This information provides the operational requirements and conditions for seatbelts in motor vehicles. All seat belts should be original equipment — as installed by the vehicle manufacturer — or compliant replacements.

Tongue and buckle assembly

Check the engagement of the tongue and buckle:

  • The buckle and tongue assembly should securely latch together with only limited free play.
  • The tongue should eject actively when released.
  • There should be no visible cracks or other damage on the buckle
  • A seatbelt bucker coming apart

    Example - damaged buckles

    A seatbelt bucker coming apart that has been taped up

    Example - damaged buckles

  • The buckle cover must be in position and undamaged.
  • The tongue should have no metal deformation or visible cracks on metal or plastic sections.

Pyrotechnical buckle pretensioner

If the pyrotechnical buckle pre-tensioner has fired, then the stalk cover will be deformed, and the buckle will sit low on the stalk. Both buckle and belt assemblies must be replaced.


  • Pull the belt out as far as it will go then release it. The belt should return all the way to the retractor without sticking, gripping, or stalling.
  • The retractor should lock if the webbing is pulled out suddenly.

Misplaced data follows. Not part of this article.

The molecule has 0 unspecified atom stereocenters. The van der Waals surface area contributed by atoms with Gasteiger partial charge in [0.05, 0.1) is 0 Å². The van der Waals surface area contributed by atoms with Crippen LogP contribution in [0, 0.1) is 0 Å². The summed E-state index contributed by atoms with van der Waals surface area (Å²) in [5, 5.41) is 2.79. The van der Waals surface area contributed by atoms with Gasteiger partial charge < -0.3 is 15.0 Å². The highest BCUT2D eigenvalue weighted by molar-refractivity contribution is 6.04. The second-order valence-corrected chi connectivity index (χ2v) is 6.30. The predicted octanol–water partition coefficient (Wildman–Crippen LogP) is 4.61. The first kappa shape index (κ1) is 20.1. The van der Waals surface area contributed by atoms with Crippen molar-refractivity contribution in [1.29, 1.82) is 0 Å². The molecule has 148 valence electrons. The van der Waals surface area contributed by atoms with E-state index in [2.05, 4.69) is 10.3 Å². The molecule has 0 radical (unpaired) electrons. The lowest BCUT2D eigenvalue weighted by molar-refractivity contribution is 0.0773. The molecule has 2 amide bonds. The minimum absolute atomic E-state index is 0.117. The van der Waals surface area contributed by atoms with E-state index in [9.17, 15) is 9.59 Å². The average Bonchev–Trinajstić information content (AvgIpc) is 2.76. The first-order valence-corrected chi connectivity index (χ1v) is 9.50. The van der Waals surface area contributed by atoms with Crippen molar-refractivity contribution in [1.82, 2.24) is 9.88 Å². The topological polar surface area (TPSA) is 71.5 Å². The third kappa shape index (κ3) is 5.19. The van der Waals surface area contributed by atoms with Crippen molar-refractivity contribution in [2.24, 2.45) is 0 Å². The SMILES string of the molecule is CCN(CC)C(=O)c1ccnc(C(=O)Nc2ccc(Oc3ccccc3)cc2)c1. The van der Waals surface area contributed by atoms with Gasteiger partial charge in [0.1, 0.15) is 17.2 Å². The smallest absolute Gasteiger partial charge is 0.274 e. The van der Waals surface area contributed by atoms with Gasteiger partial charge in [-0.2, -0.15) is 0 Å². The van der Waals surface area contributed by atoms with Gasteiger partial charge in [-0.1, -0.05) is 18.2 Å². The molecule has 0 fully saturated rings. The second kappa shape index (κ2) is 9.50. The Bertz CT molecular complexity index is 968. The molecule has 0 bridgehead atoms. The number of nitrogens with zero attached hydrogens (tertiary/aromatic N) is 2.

• The webbing should be securely attached to its end fittings, displaying no stretching or pulled stitching.
  • Seatbelt webbing with stretch damage caused by a collision

    Example - stretch damage
    from a collision

  • The webbing should be flat (untwisted and not tied in a knot) throughout its entire length.
  • The webbing should not be:
    • frayed
    • Seatbelt webbing with fraying along the edge

      Example - fraying edge wear

      Seatbelt webbing with excessive fraying from the edge

      Example - excessive fraying
      with edge damage

    • burnt
    • rippled
    • split
    • torn
    • altered or modified.
  • Look for severe fading as exposure to sunlight could reduce the strength; this could be apparent as visible texture change of the webbing fabric.

Note: The pictures shown above are examples only and not objective. The extent and type of damage will vary from one vehicle to another.


  • Ensure all anchorages are securely attached and free from corrosion, distortion, cracks, fractures, or other damage likely to cause failure.
  • All anchorages should be either:
  • Seat belt assembly should be securely fastened to the anchorages.

Contact Vehicle Standards



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Page last updated 13 April 2023

Provided by:
Department for Infrastructure and Transport
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